Grace of Monaco isn’t a Lifetime Original Movie — it’s quieter and less sensational than the network’s biopics, and doesn’t take too much interest in destroying its subject, Grace Kelly — but it’s certainly a good fit on the network. Prior to its Cannes premiere (and subsequent panning by critics), Grace of Monaco was met with criticism for being an inaccurate portrayal and a “farce,” just like basically every other Lifetime biopic. It also has all the general staples of a Lifetime flick: embarrassing acting, shoddy writing, a general disconnect between scenes, and most of all, utterly boring.
In Grace of Monaco, Nicole Kidman plays Grace Kelly, the famed actress turned princess of Monaco. Her performance is… acceptable, at best, as she alternates between sleepwalking through the role and going totally overboard in a scene, with nothing in between. The movie loves awkward close-ups of Kidman’s face, framed at odd and disjointed angles, while she cries. The aim, I suppose, is to evoke sympathy from the viewer about Grace’s conflict between moving on from one privileged life (actress) to another privileged life (princess), while internally debating whether she wants to go back to her old privileged life (actress). There’s no doubt that Grace had real problems, and that it’s possible she wasn’t entirely happy with her new life — at one point, she’s told, “Now you’re just a housewife with two bratty kids.” But writer Arash Amel struggles to provide a measured portrayal, instead presenting Grace as unlikeable — until the third act’s ridiculously angelic, fairy-tale ending (the character actually talks about how she believes in fairy tales if you just work hard enough!), which exists to say, “See! Grace is good!”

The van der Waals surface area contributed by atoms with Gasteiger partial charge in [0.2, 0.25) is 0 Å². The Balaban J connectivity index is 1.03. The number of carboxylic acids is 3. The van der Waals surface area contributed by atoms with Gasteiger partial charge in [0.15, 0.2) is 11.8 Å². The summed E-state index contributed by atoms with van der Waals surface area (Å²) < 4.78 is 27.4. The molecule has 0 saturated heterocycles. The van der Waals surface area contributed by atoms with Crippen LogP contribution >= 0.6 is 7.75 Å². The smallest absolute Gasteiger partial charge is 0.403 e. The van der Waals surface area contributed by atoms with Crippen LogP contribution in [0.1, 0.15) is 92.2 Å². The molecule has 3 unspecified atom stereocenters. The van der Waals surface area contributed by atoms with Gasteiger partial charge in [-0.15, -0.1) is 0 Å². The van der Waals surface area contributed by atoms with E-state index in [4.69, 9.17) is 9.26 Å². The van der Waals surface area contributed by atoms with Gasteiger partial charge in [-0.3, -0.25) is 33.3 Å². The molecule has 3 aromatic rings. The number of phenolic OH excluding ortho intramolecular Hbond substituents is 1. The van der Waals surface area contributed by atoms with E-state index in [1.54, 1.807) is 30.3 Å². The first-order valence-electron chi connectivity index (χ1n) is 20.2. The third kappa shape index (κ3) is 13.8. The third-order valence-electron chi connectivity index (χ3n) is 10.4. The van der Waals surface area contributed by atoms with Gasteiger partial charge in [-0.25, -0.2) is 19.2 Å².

Before that faux-ethereal scene, there’s significantly more mess to slog through. The movie mostly revolves around Grace’s marriage (once again making a case for its new home on Lifetime, where women in biopics are generally reduced to the men in their lives) and how her husband, Prince Rainier (Tim Roth), is occasionally controlling and quick-tempered. When Grace dares to speak up to a chief treasury agent, the prince gets angry — even though, as she explicitly states, he loves her because she speaks her mind. There is a lot of needless expository dialogue; in case you couldn’t gather as much from the title, there’s actually this verbatim exchange: “You’re in Monaco, Grace.” “I know I’m in Monaco.”
When Grace contemplates going back to Hollywood to star in a Hitchcock movie, she’s quickly shut down because the rumors claim she’s doing so because her marriage is unhappy or failing or something equally frustrating. There are scenes where she fights Rainier, where he yells at her, where he publicly disapproves of her new haircut and then informs Grace that she has to publicly turn down Hitchcock. There’s no drama or suspense here, so the whole thing falls flat, no matter how intense and dramatic the movie (and the actors) try to make it.
The film seems to have two points of focus: the conflict in their marriage, and Grace’s fictional bravery in somehow solving an international incident revolving around taxes or — OK, none of it really matters or is even interesting. It’s so clearly a manipulated version of Grace Kelly’s life, designed to redeem her as a heroine. Sadly, the film’s awful writing and obsession with her marriage are the only reasons why she would need any redeeming in the first place.